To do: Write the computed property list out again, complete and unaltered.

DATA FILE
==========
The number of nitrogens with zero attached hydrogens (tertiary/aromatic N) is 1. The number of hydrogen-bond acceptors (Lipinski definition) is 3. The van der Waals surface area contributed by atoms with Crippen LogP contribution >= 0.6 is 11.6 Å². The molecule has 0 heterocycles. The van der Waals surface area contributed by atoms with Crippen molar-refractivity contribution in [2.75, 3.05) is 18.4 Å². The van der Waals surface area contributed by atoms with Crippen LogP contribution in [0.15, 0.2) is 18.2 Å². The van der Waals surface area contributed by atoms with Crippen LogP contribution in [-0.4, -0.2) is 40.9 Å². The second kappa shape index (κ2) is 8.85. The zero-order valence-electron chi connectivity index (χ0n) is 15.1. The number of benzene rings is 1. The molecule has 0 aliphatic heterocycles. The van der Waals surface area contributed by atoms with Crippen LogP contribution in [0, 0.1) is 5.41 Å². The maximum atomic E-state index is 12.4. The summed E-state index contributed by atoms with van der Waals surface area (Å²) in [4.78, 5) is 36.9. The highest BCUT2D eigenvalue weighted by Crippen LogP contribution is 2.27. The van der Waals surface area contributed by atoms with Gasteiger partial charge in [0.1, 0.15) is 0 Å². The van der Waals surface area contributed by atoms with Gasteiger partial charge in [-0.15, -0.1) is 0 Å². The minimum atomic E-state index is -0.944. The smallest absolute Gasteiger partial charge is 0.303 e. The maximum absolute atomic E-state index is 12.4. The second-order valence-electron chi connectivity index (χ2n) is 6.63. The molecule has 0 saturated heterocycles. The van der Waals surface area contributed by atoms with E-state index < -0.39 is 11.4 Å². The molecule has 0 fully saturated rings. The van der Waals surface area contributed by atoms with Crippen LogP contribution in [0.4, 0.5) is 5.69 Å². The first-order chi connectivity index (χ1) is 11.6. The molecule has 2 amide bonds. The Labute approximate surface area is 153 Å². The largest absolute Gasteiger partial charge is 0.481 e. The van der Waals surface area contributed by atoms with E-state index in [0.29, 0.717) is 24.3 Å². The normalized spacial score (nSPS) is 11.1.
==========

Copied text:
The number of nitrogens with zero attached hydrogens (tertiary/aromatic N) is 1. The number of hydrogen-bond acceptors (Lipinski definition) is 3. The van der Waals surface area contributed by atoms with Crippen LogP contribution >= 0.6 is 11.6 Å². The molecule has 0 heterocycles. The van der Waals surface area contributed by atoms with Crippen molar-refractivity contribution in [2.75, 3.05) is 18.4 Å². The van der Waals surface area contributed by atoms with Crippen LogP contribution in [0.15, 0.2) is 18.2 Å². The van der Waals surface area contributed by atoms with Crippen LogP contribution in [-0.4, -0.2) is 40.9 Å². The second kappa shape index (κ2) is 8.85. The zero-order valence-electron chi connectivity index (χ0n) is 15.1. The number of benzene rings is 1. The molecule has 0 aliphatic heterocycles. The van der Waals surface area contributed by atoms with Crippen LogP contribution in [0, 0.1) is 5.41 Å². The maximum atomic E-state index is 12.4. The summed E-state index contributed by atoms with van der Waals surface area (Å²) in [4.78, 5) is 36.9. The highest BCUT2D eigenvalue weighted by Crippen LogP contribution is 2.27. The van der Waals surface area contributed by atoms with Gasteiger partial charge in [0.1, 0.15) is 0 Å². The van der Waals surface area contributed by atoms with Gasteiger partial charge in [-0.15, -0.1) is 0 Å². The minimum atomic E-state index is -0.944. The smallest absolute Gasteiger partial charge is 0.303 e. The maximum absolute atomic E-state index is 12.4. The second-order valence-electron chi connectivity index (χ2n) is 6.63. The molecule has 0 saturated heterocycles. The van der Waals surface area contributed by atoms with E-state index < -0.39 is 11.4 Å². The molecule has 0 fully saturated rings. The van der Waals surface area contributed by atoms with Crippen LogP contribution in [0.4, 0.5) is 5.69 Å². The first-order chi connectivity index (χ1) is 11.6. The molecule has 2 amide bonds. The Labute approximate surface area is 153 Å². The largest absolute Gasteiger partial charge is 0.481 e. The van der Waals surface area contributed by atoms with E-state index in [0.29, 0.717) is 24.3 Å². The normalized spacial score (nSPS) is 11.1.